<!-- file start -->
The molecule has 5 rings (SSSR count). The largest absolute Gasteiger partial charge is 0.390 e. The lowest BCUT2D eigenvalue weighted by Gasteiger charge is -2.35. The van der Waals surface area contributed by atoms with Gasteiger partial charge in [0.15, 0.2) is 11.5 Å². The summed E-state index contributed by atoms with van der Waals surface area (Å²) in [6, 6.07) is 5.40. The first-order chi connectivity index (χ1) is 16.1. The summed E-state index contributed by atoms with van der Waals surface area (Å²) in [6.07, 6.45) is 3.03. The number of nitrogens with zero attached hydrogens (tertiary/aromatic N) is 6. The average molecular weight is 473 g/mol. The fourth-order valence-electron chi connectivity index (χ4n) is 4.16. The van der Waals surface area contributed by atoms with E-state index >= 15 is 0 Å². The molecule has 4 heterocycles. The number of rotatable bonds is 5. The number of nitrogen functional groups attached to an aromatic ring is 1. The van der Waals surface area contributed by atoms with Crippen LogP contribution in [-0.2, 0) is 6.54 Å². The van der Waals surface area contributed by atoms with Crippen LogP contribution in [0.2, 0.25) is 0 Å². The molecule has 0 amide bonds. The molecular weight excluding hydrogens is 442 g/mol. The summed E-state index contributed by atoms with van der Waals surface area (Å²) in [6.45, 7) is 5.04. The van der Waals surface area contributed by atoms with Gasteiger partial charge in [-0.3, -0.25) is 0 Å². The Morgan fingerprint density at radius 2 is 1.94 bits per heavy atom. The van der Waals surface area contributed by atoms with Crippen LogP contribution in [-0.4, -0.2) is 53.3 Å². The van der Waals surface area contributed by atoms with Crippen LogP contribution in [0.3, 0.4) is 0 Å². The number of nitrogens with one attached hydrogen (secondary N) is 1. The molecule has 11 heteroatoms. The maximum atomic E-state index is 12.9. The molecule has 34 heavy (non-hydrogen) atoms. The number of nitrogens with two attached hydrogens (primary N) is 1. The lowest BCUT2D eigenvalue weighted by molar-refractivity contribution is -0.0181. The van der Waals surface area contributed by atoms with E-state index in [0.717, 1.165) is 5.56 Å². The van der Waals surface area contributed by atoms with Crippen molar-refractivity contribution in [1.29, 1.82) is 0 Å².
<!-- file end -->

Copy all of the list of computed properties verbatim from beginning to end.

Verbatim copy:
The molecule has 5 rings (SSSR count). The largest absolute Gasteiger partial charge is 0.390 e. The lowest BCUT2D eigenvalue weighted by Gasteiger charge is -2.35. The van der Waals surface area contributed by atoms with Gasteiger partial charge in [0.15, 0.2) is 11.5 Å². The summed E-state index contributed by atoms with van der Waals surface area (Å²) in [6, 6.07) is 5.40. The first-order chi connectivity index (χ1) is 16.1. The summed E-state index contributed by atoms with van der Waals surface area (Å²) in [6.07, 6.45) is 3.03. The number of nitrogens with zero attached hydrogens (tertiary/aromatic N) is 6. The average molecular weight is 473 g/mol. The fourth-order valence-electron chi connectivity index (χ4n) is 4.16. The van der Waals surface area contributed by atoms with E-state index >= 15 is 0 Å². The molecule has 4 heterocycles. The number of rotatable bonds is 5. The number of nitrogen functional groups attached to an aromatic ring is 1. The van der Waals surface area contributed by atoms with Crippen LogP contribution in [-0.2, 0) is 6.54 Å². The van der Waals surface area contributed by atoms with Crippen LogP contribution in [0.2, 0.25) is 0 Å². The molecule has 0 amide bonds. The molecular weight excluding hydrogens is 442 g/mol. The summed E-state index contributed by atoms with van der Waals surface area (Å²) in [6.45, 7) is 5.04. The van der Waals surface area contributed by atoms with Gasteiger partial charge in [-0.3, -0.25) is 0 Å². The Morgan fingerprint density at radius 2 is 1.94 bits per heavy atom. The van der Waals surface area contributed by atoms with Crippen LogP contribution in [-0.4, -0.2) is 53.3 Å². The van der Waals surface area contributed by atoms with Crippen LogP contribution in [0.3, 0.4) is 0 Å². The number of nitrogens with one attached hydrogen (secondary N) is 1. The molecule has 11 heteroatoms. The maximum atomic E-state index is 12.9. The molecule has 34 heavy (non-hydrogen) atoms. The number of nitrogens with two attached hydrogens (primary N) is 1. The lowest BCUT2D eigenvalue weighted by molar-refractivity contribution is -0.0181. The van der Waals surface area contributed by atoms with E-state index in [0.717, 1.165) is 5.56 Å². The van der Waals surface area contributed by atoms with Crippen molar-refractivity contribution in [1.29, 1.82) is 0 Å².